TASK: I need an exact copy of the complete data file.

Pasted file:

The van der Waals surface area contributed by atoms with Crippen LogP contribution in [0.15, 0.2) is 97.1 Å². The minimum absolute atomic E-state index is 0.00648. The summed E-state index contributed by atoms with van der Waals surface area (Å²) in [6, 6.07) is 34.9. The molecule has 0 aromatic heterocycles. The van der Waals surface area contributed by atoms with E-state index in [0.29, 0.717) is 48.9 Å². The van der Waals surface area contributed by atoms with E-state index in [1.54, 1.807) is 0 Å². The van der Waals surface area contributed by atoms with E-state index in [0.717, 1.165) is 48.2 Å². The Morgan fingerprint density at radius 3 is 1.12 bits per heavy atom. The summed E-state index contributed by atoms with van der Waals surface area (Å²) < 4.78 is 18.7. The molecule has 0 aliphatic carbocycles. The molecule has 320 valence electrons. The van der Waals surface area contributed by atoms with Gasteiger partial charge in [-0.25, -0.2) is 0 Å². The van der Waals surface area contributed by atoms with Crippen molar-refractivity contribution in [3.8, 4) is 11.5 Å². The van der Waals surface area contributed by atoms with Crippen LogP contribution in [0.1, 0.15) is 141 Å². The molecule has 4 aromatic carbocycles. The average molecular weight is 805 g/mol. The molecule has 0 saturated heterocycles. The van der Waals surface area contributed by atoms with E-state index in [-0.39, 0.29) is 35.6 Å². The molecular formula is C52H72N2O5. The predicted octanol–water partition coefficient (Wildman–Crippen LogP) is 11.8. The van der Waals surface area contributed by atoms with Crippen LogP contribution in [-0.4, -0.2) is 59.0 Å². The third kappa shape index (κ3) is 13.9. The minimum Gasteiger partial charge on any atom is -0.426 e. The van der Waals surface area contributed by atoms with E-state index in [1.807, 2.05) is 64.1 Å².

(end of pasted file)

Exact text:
The van der Waals surface area contributed by atoms with Crippen LogP contribution in [0.15, 0.2) is 97.1 Å². The minimum absolute atomic E-state index is 0.00648. The summed E-state index contributed by atoms with van der Waals surface area (Å²) in [6, 6.07) is 34.9. The molecule has 0 aromatic heterocycles. The van der Waals surface area contributed by atoms with E-state index in [0.29, 0.717) is 48.9 Å². The van der Waals surface area contributed by atoms with E-state index in [1.54, 1.807) is 0 Å². The van der Waals surface area contributed by atoms with E-state index in [0.717, 1.165) is 48.2 Å². The Morgan fingerprint density at radius 3 is 1.12 bits per heavy atom. The summed E-state index contributed by atoms with van der Waals surface area (Å²) < 4.78 is 18.7. The molecule has 0 aliphatic carbocycles. The molecule has 320 valence electrons. The van der Waals surface area contributed by atoms with Gasteiger partial charge in [-0.25, -0.2) is 0 Å². The van der Waals surface area contributed by atoms with Crippen molar-refractivity contribution in [3.8, 4) is 11.5 Å². The van der Waals surface area contributed by atoms with Crippen LogP contribution in [0.1, 0.15) is 141 Å². The molecule has 4 aromatic carbocycles. The average molecular weight is 805 g/mol. The molecule has 0 saturated heterocycles. The van der Waals surface area contributed by atoms with E-state index in [-0.39, 0.29) is 35.6 Å². The molecular formula is C52H72N2O5. The predicted octanol–water partition coefficient (Wildman–Crippen LogP) is 11.8. The van der Waals surface area contributed by atoms with Crippen LogP contribution in [-0.4, -0.2) is 59.0 Å². The third kappa shape index (κ3) is 13.9. The minimum Gasteiger partial charge on any atom is -0.426 e. The van der Waals surface area contributed by atoms with E-state index in [1.807, 2.05) is 64.1 Å².